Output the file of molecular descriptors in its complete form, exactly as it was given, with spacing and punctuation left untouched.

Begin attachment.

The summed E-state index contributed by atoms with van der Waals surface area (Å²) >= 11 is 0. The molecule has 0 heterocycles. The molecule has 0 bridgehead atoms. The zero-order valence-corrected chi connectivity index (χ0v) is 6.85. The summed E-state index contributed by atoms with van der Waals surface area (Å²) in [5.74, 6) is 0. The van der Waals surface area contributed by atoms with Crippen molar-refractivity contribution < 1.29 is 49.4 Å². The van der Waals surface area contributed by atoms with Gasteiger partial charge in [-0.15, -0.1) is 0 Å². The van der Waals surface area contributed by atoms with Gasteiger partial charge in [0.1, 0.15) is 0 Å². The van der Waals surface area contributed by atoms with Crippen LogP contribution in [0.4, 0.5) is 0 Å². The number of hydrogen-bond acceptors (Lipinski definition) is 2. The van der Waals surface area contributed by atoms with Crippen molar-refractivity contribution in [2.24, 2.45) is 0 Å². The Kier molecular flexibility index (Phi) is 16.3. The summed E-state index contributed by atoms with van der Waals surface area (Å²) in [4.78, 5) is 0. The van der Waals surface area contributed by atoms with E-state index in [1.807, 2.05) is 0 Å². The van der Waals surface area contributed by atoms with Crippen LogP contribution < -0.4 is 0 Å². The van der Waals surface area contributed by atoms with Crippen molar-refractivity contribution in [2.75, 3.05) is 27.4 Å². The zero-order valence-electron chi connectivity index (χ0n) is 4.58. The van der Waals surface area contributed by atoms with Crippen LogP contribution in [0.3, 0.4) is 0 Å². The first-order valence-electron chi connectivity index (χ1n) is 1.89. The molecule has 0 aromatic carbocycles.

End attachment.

The summed E-state index contributed by atoms with van der Waals surface area (Å²) >= 11 is 0. The molecule has 0 heterocycles. The molecule has 0 bridgehead atoms. The zero-order valence-corrected chi connectivity index (χ0v) is 6.85. The summed E-state index contributed by atoms with van der Waals surface area (Å²) in [5.74, 6) is 0. The van der Waals surface area contributed by atoms with Crippen molar-refractivity contribution < 1.29 is 49.4 Å². The van der Waals surface area contributed by atoms with Gasteiger partial charge in [-0.15, -0.1) is 0 Å². The van der Waals surface area contributed by atoms with Gasteiger partial charge in [0.1, 0.15) is 0 Å². The van der Waals surface area contributed by atoms with Crippen LogP contribution in [0.4, 0.5) is 0 Å². The number of hydrogen-bond acceptors (Lipinski definition) is 2. The van der Waals surface area contributed by atoms with Crippen molar-refractivity contribution in [2.24, 2.45) is 0 Å². The Kier molecular flexibility index (Phi) is 16.3. The summed E-state index contributed by atoms with van der Waals surface area (Å²) in [4.78, 5) is 0. The van der Waals surface area contributed by atoms with E-state index in [1.807, 2.05) is 0 Å². The van der Waals surface area contributed by atoms with Crippen LogP contribution < -0.4 is 0 Å². The van der Waals surface area contributed by atoms with Crippen molar-refractivity contribution in [2.75, 3.05) is 27.4 Å². The zero-order valence-electron chi connectivity index (χ0n) is 4.58. The van der Waals surface area contributed by atoms with Crippen LogP contribution in [0.3, 0.4) is 0 Å². The first-order valence-electron chi connectivity index (χ1n) is 1.89. The molecule has 0 aromatic carbocycles.